Andrew McKellar interview with Michael Rowland and Lisa Millar, ABC News Breakfast

11 May 2022 |

Event: Andrew McKellar interview with Michael Rowland and Lisa Millar, ABC News Breakfast.

Speakers: Andrew McKellar, chief executive Australian Chamber of Commerce and Industry; Michael Rowland and Lisa Millar, co-hosts ABC News Breakfast.

Date: 11 May 2022.

Topics: Rising costs for business, inflation, interest rates, cost of living increases, ACCI Fair Work Commission submission, wages, productivity, labour shortages, supply chain disruptions.


Lisa Millar, co-host ABC News Breakfast: Well, that 5.1 per cent suggestion for a wage rise immediately alarmed a lot in the business community. We’re joined now by the Australian Chamber of Commerce and Industry’s chief executive Andrew McKellar. Welcome to News Breakfast.

Andrew McKellar, chief executive Australian Chamber of Commerce and Industry: Good morning, Lisa.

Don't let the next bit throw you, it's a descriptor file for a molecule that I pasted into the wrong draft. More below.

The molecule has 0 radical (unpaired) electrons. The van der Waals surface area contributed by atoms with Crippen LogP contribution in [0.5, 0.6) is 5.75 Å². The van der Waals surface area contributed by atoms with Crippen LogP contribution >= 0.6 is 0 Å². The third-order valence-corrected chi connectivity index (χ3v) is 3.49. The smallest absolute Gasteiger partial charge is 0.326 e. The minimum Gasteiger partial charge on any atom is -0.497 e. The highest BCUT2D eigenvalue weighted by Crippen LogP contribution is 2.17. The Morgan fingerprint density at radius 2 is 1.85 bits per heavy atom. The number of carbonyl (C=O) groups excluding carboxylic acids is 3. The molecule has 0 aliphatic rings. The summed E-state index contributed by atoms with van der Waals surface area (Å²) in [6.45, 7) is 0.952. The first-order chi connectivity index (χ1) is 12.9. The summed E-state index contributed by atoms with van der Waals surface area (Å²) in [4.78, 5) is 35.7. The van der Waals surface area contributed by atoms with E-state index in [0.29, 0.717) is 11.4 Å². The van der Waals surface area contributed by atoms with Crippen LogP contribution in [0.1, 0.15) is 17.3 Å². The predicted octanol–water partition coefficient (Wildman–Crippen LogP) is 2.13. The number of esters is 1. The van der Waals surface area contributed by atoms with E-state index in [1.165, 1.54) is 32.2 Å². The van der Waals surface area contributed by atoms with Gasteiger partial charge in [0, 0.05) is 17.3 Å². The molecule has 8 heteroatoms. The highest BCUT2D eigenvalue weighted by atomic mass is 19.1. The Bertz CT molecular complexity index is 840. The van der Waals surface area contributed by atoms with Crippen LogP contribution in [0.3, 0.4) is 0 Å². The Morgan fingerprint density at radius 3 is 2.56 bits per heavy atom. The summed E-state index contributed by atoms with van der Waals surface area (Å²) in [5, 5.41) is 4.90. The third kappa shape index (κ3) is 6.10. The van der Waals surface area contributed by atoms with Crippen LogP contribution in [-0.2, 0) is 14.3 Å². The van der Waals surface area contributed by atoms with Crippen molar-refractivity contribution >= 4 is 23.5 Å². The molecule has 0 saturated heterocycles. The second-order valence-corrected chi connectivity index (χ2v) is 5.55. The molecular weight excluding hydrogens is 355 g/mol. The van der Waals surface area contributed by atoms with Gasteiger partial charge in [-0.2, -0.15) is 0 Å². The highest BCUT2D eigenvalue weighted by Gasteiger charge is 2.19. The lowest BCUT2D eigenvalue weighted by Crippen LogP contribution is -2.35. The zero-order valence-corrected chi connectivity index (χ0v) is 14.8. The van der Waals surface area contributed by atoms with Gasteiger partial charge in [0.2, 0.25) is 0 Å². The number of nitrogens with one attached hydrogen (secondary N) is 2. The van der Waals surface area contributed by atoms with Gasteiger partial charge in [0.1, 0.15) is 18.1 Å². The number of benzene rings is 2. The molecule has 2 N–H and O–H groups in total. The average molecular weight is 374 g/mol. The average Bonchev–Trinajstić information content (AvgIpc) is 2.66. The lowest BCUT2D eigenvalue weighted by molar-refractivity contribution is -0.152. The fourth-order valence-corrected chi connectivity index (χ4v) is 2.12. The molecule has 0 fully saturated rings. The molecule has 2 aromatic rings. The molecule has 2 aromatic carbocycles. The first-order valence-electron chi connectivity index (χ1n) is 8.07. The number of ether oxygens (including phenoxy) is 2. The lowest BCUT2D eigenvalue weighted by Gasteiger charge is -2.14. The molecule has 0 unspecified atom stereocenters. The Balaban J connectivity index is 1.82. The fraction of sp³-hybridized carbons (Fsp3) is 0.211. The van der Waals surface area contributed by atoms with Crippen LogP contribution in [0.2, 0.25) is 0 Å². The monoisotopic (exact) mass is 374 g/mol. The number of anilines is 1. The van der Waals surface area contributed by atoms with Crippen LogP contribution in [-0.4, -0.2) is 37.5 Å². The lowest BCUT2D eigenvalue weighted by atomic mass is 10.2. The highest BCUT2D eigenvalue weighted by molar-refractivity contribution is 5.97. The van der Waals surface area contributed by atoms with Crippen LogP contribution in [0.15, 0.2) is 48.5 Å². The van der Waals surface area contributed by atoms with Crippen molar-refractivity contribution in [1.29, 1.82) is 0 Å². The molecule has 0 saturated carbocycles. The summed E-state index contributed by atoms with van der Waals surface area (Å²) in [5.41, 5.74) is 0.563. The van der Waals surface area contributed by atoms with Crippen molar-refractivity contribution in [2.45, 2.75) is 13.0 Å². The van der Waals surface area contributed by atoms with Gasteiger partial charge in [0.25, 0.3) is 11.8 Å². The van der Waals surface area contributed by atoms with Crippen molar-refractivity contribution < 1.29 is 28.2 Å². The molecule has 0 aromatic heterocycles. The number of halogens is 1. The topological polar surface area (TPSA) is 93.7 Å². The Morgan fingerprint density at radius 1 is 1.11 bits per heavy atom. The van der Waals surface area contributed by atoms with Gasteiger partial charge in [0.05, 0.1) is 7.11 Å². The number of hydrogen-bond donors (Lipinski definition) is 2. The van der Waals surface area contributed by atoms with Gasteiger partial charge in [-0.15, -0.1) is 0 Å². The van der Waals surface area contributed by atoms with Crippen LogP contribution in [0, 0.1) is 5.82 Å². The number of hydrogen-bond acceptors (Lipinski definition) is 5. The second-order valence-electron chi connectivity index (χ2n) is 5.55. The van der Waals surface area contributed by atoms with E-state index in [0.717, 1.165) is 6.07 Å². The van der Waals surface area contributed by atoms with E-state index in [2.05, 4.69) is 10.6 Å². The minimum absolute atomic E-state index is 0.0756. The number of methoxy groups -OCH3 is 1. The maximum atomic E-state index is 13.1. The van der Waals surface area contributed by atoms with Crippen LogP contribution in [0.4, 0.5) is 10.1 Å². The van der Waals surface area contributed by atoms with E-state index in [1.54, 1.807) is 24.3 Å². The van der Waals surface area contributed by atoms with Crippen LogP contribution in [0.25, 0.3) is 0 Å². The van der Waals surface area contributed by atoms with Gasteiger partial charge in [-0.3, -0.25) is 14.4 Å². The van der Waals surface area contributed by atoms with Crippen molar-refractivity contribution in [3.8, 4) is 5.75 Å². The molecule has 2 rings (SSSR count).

Lisa: What’s wrong with wages keeping up with inflation?

Andrew: Well, look, I think the challenge here is that it’s not just the cost of living that’s going up, it’s the cost of doing business. In the last three months, we’ve seen ABS data showing that three out of five businesses have faced higher-than-normal cost increases. For many small businesses in particular, they’ve gone through a very tough period over the past two years. They’re just getting back on their feet. If we start adding into costs at this point in time, the risk is that that will simply go to fuelling higher prices, more inflation and that puts pressure on the reserve bank to keep pushing interest rates up. We don’t want to see wages chasing prices, prices chasing wages, inflation going up and interest rates getting higher.